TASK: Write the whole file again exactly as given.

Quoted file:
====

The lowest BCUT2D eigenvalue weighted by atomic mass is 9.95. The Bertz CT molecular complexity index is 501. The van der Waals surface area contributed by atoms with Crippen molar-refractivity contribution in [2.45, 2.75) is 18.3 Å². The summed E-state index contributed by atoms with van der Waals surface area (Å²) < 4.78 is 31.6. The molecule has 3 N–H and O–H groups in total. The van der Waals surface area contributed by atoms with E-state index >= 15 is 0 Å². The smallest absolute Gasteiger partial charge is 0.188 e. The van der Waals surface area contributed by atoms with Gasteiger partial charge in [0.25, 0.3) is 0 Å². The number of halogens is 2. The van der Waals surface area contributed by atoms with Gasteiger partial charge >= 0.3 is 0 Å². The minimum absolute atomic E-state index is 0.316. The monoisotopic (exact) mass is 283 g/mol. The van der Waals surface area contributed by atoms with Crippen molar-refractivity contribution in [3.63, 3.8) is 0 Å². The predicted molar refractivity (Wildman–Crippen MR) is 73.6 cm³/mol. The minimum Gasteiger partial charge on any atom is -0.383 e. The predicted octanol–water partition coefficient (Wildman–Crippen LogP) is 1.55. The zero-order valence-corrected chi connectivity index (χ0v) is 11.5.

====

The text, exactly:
The lowest BCUT2D eigenvalue weighted by atomic mass is 9.95. The Bertz CT molecular complexity index is 501. The van der Waals surface area contributed by atoms with Crippen molar-refractivity contribution in [2.45, 2.75) is 18.3 Å². The summed E-state index contributed by atoms with van der Waals surface area (Å²) < 4.78 is 31.6. The molecule has 3 N–H and O–H groups in total. The van der Waals surface area contributed by atoms with E-state index >= 15 is 0 Å². The smallest absolute Gasteiger partial charge is 0.188 e. The van der Waals surface area contributed by atoms with Gasteiger partial charge in [0.25, 0.3) is 0 Å². The number of halogens is 2. The van der Waals surface area contributed by atoms with Gasteiger partial charge >= 0.3 is 0 Å². The minimum absolute atomic E-state index is 0.316. The monoisotopic (exact) mass is 283 g/mol. The van der Waals surface area contributed by atoms with Crippen molar-refractivity contribution in [3.63, 3.8) is 0 Å². The predicted molar refractivity (Wildman–Crippen MR) is 73.6 cm³/mol. The minimum Gasteiger partial charge on any atom is -0.383 e. The predicted octanol–water partition coefficient (Wildman–Crippen LogP) is 1.55. The zero-order valence-corrected chi connectivity index (χ0v) is 11.5.